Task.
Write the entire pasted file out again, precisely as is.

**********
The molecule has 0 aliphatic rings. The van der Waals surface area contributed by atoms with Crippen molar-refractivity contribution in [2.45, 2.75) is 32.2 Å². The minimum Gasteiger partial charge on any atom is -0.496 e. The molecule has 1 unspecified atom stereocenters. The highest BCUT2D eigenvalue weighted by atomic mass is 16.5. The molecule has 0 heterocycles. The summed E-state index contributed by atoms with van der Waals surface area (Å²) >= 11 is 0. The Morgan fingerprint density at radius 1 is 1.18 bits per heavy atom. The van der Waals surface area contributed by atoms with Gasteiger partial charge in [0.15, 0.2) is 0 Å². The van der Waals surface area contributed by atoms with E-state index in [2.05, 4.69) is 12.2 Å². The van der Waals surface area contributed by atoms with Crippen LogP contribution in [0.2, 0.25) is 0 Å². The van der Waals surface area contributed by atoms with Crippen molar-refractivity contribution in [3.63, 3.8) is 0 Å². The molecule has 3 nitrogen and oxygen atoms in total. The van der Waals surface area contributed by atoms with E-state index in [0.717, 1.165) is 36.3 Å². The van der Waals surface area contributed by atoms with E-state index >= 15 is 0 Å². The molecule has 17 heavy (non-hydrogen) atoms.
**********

The molecule has 0 aliphatic rings. The van der Waals surface area contributed by atoms with Crippen molar-refractivity contribution in [2.45, 2.75) is 32.2 Å². The minimum Gasteiger partial charge on any atom is -0.496 e. The molecule has 1 unspecified atom stereocenters. The highest BCUT2D eigenvalue weighted by atomic mass is 16.5. The molecule has 0 heterocycles. The summed E-state index contributed by atoms with van der Waals surface area (Å²) >= 11 is 0. The Morgan fingerprint density at radius 1 is 1.18 bits per heavy atom. The van der Waals surface area contributed by atoms with Gasteiger partial charge in [0.15, 0.2) is 0 Å². The van der Waals surface area contributed by atoms with E-state index in [2.05, 4.69) is 12.2 Å². The van der Waals surface area contributed by atoms with Crippen LogP contribution in [0.2, 0.25) is 0 Å². The van der Waals surface area contributed by atoms with Crippen molar-refractivity contribution in [3.63, 3.8) is 0 Å². The molecule has 3 nitrogen and oxygen atoms in total. The van der Waals surface area contributed by atoms with E-state index in [0.717, 1.165) is 36.3 Å². The van der Waals surface area contributed by atoms with E-state index >= 15 is 0 Å². The molecule has 17 heavy (non-hydrogen) atoms.